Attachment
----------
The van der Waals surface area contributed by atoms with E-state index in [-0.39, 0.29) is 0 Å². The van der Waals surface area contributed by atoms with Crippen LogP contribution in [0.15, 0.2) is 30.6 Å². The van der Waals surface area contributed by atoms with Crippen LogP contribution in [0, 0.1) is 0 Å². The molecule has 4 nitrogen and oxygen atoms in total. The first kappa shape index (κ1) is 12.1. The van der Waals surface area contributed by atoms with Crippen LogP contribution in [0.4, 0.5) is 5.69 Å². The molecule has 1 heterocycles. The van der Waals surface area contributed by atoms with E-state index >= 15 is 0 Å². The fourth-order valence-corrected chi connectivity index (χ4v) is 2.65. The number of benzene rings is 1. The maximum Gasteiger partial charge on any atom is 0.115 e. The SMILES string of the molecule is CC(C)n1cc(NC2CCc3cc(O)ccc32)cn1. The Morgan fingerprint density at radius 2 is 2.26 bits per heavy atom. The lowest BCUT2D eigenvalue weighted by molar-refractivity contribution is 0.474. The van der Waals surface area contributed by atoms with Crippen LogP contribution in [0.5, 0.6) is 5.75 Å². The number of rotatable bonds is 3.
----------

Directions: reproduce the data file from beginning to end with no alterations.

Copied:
The van der Waals surface area contributed by atoms with E-state index in [-0.39, 0.29) is 0 Å². The van der Waals surface area contributed by atoms with Crippen LogP contribution in [0.15, 0.2) is 30.6 Å². The van der Waals surface area contributed by atoms with Crippen LogP contribution in [0, 0.1) is 0 Å². The molecule has 4 nitrogen and oxygen atoms in total. The first kappa shape index (κ1) is 12.1. The van der Waals surface area contributed by atoms with Crippen LogP contribution in [0.4, 0.5) is 5.69 Å². The molecule has 1 heterocycles. The van der Waals surface area contributed by atoms with E-state index >= 15 is 0 Å². The fourth-order valence-corrected chi connectivity index (χ4v) is 2.65. The number of benzene rings is 1. The maximum Gasteiger partial charge on any atom is 0.115 e. The SMILES string of the molecule is CC(C)n1cc(NC2CCc3cc(O)ccc32)cn1. The Morgan fingerprint density at radius 2 is 2.26 bits per heavy atom. The lowest BCUT2D eigenvalue weighted by molar-refractivity contribution is 0.474. The van der Waals surface area contributed by atoms with Crippen LogP contribution in [0.5, 0.6) is 5.75 Å². The number of rotatable bonds is 3.